By: Jerry C. Hahn
No company today wants to turn away an order. Business is far too competitive and uncertain to lose any order and risk losing a customer. The struggle is universal across many businesses and industries. It does not matter if you are a large, medium, or small business. Everyone has to expedite sometime. We don’t want to be put in that position; the fact of life in business means that if we don’t expedite someone will be unhappy. This includes the business that is forced to expedite.
So what do we mean by expediting. Take the case of a company that is supplying bridgework to dentists. They have a continual backlog of orders and as a result they have to cut into the manufacturing process occasionally to fill a “rush” order. Emergency is loosely defined depending on the impact the customer has on your business or how much you like him. So, what can the business owner do to cut into the backlog? The knee-jerk reaction is to expedite, to have the employees work faster, or rearrange the production schedule to accommodate a special customer. The charge is “Drop that for now. Work on this instead, and get back to that when you can.” Of course, after some period of expediting, the employee never seems to get back to that job. The result is that expediting becomes a way of life – the norm, rather than the exception.
Another reaction to the situation in which many companies find themselves is to set up additional supply sources, to replace or backup the current suppliers. That may be a logical solution to supply issues that cause you to expedite but it is expensive and a real hassle. You have many more suppliers to manage and your production area may have an issue with using different materials than those they are used to. If you are forced to work with more suppliers, you may actually see a decline in service levels since you have more orders and schedules to manage, not to mention that you have split your buying power.
Perhaps you can’t eliminate expediting but how can you reduce it? There must be another way. Obviously the desirable strategy would be to maximize the acceptance of new orders without getting into a backlog situation. Forecasting systems may be helpful with long term or seasonal trends but they don’t work well at a local level, where the rubber meets the road. Since end customer behavior is unpredictable, a forecast driven system sometimes ends up with the wrong inventory at the wrong place at the wrong time. What can we do about making an improvement?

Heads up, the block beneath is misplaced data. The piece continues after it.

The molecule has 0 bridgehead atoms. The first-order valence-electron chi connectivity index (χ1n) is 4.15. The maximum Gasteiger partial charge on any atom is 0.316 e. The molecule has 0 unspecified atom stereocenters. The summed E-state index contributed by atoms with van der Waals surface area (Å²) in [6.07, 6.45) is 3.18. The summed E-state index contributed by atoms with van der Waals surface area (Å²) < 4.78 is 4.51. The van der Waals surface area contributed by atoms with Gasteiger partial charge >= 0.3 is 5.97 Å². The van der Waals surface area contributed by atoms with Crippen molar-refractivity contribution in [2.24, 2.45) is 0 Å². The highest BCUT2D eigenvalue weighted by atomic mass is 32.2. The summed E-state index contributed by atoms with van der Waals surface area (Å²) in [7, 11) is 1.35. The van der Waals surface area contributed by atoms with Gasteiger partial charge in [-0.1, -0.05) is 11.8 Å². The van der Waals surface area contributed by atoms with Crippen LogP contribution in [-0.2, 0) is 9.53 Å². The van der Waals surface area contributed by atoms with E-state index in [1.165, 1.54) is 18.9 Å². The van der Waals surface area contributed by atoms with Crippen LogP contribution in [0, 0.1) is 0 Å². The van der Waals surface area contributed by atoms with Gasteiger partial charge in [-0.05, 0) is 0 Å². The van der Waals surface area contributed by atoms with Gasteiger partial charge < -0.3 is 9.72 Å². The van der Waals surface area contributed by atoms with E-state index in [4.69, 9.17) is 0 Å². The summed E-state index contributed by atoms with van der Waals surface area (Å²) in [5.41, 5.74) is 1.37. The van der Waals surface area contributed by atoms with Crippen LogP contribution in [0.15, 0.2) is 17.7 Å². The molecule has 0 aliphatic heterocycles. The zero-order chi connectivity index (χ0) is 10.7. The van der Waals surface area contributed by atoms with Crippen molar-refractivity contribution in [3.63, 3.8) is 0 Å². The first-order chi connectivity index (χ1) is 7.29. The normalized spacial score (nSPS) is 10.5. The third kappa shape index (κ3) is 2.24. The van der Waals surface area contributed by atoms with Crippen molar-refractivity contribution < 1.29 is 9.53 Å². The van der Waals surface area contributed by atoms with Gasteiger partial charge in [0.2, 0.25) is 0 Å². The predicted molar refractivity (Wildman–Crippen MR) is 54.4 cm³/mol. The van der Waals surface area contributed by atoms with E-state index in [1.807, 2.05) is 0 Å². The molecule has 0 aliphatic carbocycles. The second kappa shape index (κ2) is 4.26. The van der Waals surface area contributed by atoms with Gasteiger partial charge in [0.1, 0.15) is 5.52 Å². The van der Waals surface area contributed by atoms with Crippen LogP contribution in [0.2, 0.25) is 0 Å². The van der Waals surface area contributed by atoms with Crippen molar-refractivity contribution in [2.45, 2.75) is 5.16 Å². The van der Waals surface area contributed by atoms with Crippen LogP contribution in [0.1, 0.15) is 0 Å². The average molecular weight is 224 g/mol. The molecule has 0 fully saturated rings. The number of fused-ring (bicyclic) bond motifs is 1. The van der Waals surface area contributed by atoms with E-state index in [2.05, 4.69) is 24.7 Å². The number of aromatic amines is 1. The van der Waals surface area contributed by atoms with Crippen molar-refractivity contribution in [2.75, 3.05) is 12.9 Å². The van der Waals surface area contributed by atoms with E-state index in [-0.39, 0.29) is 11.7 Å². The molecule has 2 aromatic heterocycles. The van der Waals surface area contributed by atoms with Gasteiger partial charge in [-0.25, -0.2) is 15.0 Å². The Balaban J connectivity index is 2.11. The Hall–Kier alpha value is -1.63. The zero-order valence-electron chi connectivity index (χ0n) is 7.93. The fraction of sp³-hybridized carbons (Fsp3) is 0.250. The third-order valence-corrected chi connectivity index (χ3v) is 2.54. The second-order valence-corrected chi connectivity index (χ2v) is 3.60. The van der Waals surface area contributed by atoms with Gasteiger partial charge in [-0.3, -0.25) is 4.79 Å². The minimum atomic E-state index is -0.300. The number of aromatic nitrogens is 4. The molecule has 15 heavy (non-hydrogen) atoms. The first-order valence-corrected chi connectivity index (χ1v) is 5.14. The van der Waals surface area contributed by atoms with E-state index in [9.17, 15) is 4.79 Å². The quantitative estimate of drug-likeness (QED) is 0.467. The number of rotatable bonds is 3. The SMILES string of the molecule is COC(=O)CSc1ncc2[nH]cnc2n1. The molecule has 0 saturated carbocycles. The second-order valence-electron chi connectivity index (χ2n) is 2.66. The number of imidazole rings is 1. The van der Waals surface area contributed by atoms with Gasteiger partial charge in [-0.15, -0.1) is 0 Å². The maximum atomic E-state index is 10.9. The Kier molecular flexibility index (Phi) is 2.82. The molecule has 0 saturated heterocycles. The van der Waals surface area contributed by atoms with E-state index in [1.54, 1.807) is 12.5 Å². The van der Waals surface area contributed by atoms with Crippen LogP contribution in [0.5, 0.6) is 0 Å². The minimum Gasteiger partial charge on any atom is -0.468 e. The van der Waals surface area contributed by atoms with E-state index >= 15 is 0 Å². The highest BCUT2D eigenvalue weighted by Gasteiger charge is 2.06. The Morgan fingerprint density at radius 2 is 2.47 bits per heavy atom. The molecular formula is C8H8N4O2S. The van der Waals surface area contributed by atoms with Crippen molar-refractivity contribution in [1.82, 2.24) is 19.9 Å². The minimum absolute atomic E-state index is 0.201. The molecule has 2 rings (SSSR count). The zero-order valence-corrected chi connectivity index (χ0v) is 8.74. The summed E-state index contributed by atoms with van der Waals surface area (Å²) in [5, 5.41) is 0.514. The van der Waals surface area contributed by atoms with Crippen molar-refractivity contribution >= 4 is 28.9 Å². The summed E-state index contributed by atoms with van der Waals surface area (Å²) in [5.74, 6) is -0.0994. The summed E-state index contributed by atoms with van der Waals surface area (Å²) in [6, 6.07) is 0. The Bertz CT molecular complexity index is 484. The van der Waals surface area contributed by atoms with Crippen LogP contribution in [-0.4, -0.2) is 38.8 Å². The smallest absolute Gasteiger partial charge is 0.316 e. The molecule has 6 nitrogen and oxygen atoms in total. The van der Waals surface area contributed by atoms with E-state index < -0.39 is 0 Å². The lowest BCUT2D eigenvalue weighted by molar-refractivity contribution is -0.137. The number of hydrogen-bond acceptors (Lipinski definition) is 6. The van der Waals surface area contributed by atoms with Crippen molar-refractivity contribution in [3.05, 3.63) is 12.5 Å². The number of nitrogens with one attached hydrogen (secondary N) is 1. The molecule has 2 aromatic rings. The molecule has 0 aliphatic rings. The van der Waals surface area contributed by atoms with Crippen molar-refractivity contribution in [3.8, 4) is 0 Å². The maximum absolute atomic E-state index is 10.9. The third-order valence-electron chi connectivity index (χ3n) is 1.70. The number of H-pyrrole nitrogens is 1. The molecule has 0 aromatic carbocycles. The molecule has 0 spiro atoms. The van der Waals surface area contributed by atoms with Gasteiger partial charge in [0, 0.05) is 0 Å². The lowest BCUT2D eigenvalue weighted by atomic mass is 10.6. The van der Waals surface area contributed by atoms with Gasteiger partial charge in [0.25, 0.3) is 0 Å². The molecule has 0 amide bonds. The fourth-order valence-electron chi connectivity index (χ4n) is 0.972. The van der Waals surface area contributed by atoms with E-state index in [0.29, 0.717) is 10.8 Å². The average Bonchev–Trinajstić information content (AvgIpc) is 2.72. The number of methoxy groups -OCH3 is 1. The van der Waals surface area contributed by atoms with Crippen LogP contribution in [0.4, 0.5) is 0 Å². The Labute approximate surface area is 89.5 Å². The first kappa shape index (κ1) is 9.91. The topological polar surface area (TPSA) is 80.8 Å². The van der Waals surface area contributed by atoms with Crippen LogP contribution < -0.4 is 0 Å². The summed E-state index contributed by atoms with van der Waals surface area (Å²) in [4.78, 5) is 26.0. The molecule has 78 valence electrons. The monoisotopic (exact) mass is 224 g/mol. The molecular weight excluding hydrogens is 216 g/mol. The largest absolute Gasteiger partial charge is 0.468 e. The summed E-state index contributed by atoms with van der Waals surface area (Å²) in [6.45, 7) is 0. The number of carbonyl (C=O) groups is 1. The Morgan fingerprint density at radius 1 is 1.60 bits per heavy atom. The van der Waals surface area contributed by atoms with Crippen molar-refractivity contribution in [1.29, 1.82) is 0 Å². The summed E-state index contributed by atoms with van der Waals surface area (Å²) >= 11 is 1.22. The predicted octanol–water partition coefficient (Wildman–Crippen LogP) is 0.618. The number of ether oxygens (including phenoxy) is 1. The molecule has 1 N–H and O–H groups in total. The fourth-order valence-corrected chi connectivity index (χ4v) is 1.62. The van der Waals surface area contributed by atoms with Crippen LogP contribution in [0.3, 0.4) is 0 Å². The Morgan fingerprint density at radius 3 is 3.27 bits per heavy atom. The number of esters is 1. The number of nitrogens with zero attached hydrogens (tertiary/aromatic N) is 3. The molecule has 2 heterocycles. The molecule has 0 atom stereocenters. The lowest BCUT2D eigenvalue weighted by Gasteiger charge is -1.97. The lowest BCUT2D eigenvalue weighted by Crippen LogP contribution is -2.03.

IDEA has many tools it uses to help the situation. IDEA practices a discipline that is called the Theory of Constraints (TOC). We implement solutions that bring order to your environment. The purpose of any improvement is to provide a means to drive continued improvement over the long term. It must last and provide a change that brings improvement to your service levels and improve sales. It provides permanent resolution to the conflict of holding more inventory versus holding less inventory. And, it results in fewer emergencies and situations that require you to expedite and reprioritize. Your service to your customers improves measurably as does your bottom line.
Here are a few ideas that you can try on your own. You want to improve flow. This is a Lean concept as well as one of the basic tenants of TOC. To enhance flow, make sure there are much more often goods on the way. Reduce on hand inventories to the point that every time there is consumption a new order needs to be placed. If you develop shortages you either failed to order (create flow) or lacked a big enough buffer against heavy short-term demand and late delivery. If your analysis suggests the former, clean up your act and order frequently, if the latter, increase the pool of inventory you hold. When you find the sweet spot, availability will be greatly improved without emergencies. This is only one side of the coin, however. Its obverse is typically double your current inventory turns. That’s right, better availability and lower inventories come in the same package. You can’t get one without the other.